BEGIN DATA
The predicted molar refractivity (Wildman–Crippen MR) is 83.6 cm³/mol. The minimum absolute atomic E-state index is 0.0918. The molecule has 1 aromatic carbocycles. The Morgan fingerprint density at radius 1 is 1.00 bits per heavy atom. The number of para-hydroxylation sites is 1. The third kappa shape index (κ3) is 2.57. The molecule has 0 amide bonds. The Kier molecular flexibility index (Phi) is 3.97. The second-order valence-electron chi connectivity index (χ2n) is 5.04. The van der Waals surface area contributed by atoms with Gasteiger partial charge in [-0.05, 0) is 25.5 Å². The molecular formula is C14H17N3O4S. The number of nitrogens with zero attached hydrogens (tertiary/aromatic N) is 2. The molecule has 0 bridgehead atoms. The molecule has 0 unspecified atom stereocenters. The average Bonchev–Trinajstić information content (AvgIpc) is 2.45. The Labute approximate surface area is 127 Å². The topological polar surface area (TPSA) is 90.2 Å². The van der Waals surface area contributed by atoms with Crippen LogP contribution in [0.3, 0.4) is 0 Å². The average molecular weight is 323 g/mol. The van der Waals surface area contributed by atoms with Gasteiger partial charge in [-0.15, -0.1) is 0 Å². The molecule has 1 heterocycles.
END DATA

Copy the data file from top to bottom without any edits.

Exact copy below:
The predicted molar refractivity (Wildman–Crippen MR) is 83.6 cm³/mol. The minimum absolute atomic E-state index is 0.0918. The molecule has 1 aromatic carbocycles. The Morgan fingerprint density at radius 1 is 1.00 bits per heavy atom. The number of para-hydroxylation sites is 1. The third kappa shape index (κ3) is 2.57. The molecule has 0 amide bonds. The Kier molecular flexibility index (Phi) is 3.97. The second-order valence-electron chi connectivity index (χ2n) is 5.04. The van der Waals surface area contributed by atoms with Gasteiger partial charge in [-0.05, 0) is 25.5 Å². The molecular formula is C14H17N3O4S. The number of nitrogens with zero attached hydrogens (tertiary/aromatic N) is 2. The molecule has 0 bridgehead atoms. The molecule has 0 unspecified atom stereocenters. The average Bonchev–Trinajstić information content (AvgIpc) is 2.45. The Labute approximate surface area is 127 Å². The topological polar surface area (TPSA) is 90.2 Å². The van der Waals surface area contributed by atoms with Crippen LogP contribution in [0.3, 0.4) is 0 Å². The average molecular weight is 323 g/mol. The van der Waals surface area contributed by atoms with Gasteiger partial charge in [-0.15, -0.1) is 0 Å². The molecule has 1 heterocycles.